Since the 2004 debacle in Athens, Greece, the United States men’s basketball team has looked better than the Monstars in Space Jam.
However, it looks as if their 12-year run of invincibility in Olympic play will come to an end, based on recent history, and the many problems this team is facing.
Recent history shows that the knockout stage is far more difficult than the group stage because the competition is left with the eight best teams. The pressure mounts, and each time a game ends, a nation is going home while the other continues on its quest for gold.
In 2008, the USA won group stage games by an average of 32.2 points, and in 2012, they won by an average of 38.2. However, once the knockout stage began, the US average margin of victory dropped to 20.7 in 2008, and 22 in 2012.
So, if the Redeem Team and the “second” Dream Team had this much trouble once the competition got stiffer, we can only imagine what will happen with this bunch.
The 2016 squad is obviously loaded with talent, but they, still, have not gel together. They look more like 12 supremely talented players waiting for their turn to shine on the wooden floor, as oppose to one dominant team stomping on everyone on their quest to Olympic supremacy.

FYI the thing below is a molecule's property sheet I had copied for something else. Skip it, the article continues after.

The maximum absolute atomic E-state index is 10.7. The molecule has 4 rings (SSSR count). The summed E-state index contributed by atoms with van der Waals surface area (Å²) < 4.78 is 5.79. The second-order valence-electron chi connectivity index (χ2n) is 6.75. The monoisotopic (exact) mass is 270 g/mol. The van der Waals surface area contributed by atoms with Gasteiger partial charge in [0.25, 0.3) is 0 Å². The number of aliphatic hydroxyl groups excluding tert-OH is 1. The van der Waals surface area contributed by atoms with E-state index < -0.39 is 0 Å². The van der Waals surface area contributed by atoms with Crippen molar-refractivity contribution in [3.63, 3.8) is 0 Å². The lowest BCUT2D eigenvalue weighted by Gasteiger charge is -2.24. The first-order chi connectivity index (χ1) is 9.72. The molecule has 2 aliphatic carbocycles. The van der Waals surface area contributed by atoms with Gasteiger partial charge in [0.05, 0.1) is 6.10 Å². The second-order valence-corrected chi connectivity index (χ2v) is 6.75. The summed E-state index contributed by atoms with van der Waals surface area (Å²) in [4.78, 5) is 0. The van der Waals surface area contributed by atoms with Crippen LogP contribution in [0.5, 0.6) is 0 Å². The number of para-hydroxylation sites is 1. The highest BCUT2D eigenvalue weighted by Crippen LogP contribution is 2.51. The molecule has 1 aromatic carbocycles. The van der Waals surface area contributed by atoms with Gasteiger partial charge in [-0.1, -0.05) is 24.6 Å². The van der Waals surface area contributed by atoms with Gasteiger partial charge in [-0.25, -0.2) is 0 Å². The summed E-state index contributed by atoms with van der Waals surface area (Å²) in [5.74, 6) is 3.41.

In tight games, the United States don’t have a point guard who can deliver with smart play. Kyrie Irving is a great player, but he tends to be a bit reckless in close contests while Kyle Lowry has not shown yet, he can consistently be a clutch performer on both ends of the floor.
Kevin Durant is facing the same criticism he faced in recent years with the Oklahoma City Thunder, which is that he tends to shy away from his responsibility as the clear cut best player on the team. Carmelo Anthony is the leader, but at this stage in their careers, this is Kevin Durant’s team, and he needs to fulfill his role as the man in command.
Klay Thompson struggled, mightily, in the first four games, shooting an abysmal 4 for 26, but against France, he made it rain. Thompson poured in 30 points, including seven threes to guide the United States to a 100-97 win. The Splash Brother has redeemed himself, a little bit, but how long will it last? If he has another poor outing, it will be time for Coach Krzyzewski to bench him in favor of Jimmy Butler.